By Susan Lyons for The Little Old Lady Stays Put (or doesn't) blog
Dementia, a terrifying term, is a condition which more and more of us are experiencing first hand as life expectancies increase. Susan Lyons is a longtime journalist whose life has been rocked by this scourge as her much loved husband's developing cognitive decline permanently altered her daily routine, as well as her broader perspective. This column will afford her a venue to share her insights into caring for him -- as well as for herself -- during this difficult period of their lives.
Susan Lyons's work has appeared in The New York Times and other northeastern newspapers. She was an award-winning senior reporter for The East Hampton (N.Y.) Star for 10 years before she and her husband moved to Charleston, S.C., where she continues to write and edit on a freelance basis as her personal life allows. LOL
The morning was mild on the Saturday after Thanksgiving and the sunshine beckoned me outdoors to refill the little vase on our dining room table where four-day-old blooms had tired. The vase was a gift years ago from a dear friend, and I think of her whenever I use it. It is the perfect size for the delicate purple lantana and periwinkle plumbago that still color my yard this time of year. Having my pick of flowers in late autumn is one of the joys of living in the garden-infatuated city of Charleston, S.C., and part of what inspired me to move here with a new husband after more than 60 years as a northerner.
Richard and I met when he was somewhat farther along life's path than I, but the 15 years between us seemed less important than the commonality we found as journalists eager to explore the world – and conquer the weekend crosswords. We each loved French food, American music, original thought, the stuff of nature and, in time, one another.
Today, the years between us matter more.
Today, Richard won't notice that I have refilled the little vase, even though he will be at the dining room table most of the day reading and rereading a collection of newspapers. He still notices if I don't, though, sensing something missing if flowers are gone from the table, or the mantle. Is that just a man-thing, I wonder, or another sign of the invisible, unpredictable, unwelcome condition that has grabbed hold of his mind, and our lives, for some five years now.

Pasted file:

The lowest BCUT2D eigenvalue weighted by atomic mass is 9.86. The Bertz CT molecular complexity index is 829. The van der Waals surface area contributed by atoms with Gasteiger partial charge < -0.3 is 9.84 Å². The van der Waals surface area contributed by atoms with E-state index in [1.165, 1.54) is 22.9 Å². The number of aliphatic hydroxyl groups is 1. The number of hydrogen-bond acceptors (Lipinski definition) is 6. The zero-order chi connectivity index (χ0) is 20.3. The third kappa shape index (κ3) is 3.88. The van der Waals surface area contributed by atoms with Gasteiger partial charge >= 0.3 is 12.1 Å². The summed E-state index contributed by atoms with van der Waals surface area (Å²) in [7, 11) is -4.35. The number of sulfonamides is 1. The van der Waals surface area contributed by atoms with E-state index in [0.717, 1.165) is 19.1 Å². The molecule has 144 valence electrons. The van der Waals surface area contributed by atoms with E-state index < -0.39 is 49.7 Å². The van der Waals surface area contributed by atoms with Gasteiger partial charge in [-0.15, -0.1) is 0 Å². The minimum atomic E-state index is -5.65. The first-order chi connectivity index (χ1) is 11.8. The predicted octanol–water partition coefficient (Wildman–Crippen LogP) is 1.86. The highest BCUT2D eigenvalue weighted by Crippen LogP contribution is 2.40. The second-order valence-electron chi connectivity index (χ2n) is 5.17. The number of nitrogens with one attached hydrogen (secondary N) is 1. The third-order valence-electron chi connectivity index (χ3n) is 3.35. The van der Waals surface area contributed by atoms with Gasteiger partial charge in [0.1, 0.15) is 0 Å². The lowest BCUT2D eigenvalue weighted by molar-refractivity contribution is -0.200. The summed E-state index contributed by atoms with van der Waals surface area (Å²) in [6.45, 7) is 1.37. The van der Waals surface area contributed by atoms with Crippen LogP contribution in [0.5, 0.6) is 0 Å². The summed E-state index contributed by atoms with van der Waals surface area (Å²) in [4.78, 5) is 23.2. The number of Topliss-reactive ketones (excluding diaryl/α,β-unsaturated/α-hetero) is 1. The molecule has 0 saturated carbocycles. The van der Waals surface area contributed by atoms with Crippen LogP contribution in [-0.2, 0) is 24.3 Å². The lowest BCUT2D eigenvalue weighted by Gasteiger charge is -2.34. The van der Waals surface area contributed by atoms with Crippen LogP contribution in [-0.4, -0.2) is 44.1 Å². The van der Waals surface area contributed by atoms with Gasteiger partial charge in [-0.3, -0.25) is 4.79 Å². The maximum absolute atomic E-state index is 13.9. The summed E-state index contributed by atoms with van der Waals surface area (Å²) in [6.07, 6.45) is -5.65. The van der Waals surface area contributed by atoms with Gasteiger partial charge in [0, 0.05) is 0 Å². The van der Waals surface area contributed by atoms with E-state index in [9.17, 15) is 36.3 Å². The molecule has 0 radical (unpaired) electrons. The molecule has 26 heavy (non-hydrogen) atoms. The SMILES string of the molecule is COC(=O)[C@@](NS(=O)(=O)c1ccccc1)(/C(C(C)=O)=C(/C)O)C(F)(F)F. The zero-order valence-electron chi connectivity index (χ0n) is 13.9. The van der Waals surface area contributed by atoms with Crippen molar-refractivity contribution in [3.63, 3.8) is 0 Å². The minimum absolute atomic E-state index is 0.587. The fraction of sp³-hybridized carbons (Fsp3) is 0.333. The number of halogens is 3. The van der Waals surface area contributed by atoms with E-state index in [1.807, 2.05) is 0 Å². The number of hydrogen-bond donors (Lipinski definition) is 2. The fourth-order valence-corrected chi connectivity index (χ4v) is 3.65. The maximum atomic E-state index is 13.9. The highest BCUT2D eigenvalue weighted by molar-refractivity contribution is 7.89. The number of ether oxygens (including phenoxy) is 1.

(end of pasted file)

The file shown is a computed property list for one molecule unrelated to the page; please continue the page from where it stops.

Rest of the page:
Every day I ask myself 100 questions like that: Is his reaction to this or that a guy-thing, a Richard-personality thing, a “normal” aging thing – or is it the dementia marching on? The answer is pretty clear when packaged cookies turn up in the freezer. It's clear when, in the space of five minutes, he asks three or four times, “Is it cold out today?”
Actual memory loss is only one effect of vascular dementia – medical-speak for the mini-strokes that clog his brain's blood vessels. Undeniably, it is the fog of dementia when, out of the blue, the atmosphere bristles with tension over the smallest decision – when to leave for a movie, which herbs to add to a salad. It is also the culprit that makes the television remote control too complicated, the automated phone message from a doctor's office too confusing, the checkbook impossible to manage, and sometimes, the passage of time unfathomable.
And it is unremitting. This is a man, who for half a century filed stories on the most complicated political and scientific subjects for international wire services and national newspapers; today he cannot remember who is running for president.
Yet (at this stage of life, isn't there always a “yet?”) there is still much to share. Last week we delighted, together, at three terrific movies at a local French film festival. A few evenings later, our public television station aired a Motown Sound look-back, and we rocked, together, in our living room. As he does frequently, Richard recalled an interview he had done as a young reporter for the Memphis (TN) Commercial Appeal with a “genuinely nice young man” named Elvis Presley, and, claiming bragging rights, spoke as though it had happened the day before yesterday.
On Thanksgiving, because it is increasingly difficult for him to manage visitors or socialize in a group, we agreed on a seafood dinner at a cheery local eatery and thoroughly enjoyed a hearty Bouillabaisse, chatting intermittently with the couple at the next table. A stress-free Turkey Day.
Stress. That is what this is often about, big time. Stress, above all except the sadness. For dementia in all its forms, most often as Alzheimer's, carries an acute poignancy for those who care, and caregive, playing out, day after day, as something now known as the long goodbye.This is just the first in the series of articles by Susan Lyons for The Little Old Lady Stays Put (or doesn't) blog. You could read the rest and more wonderful posts by visiting Jacqueline Herships’ The Little Old Lady Stays Put (or doesn't) blog Susan can be reached personally at email@example.com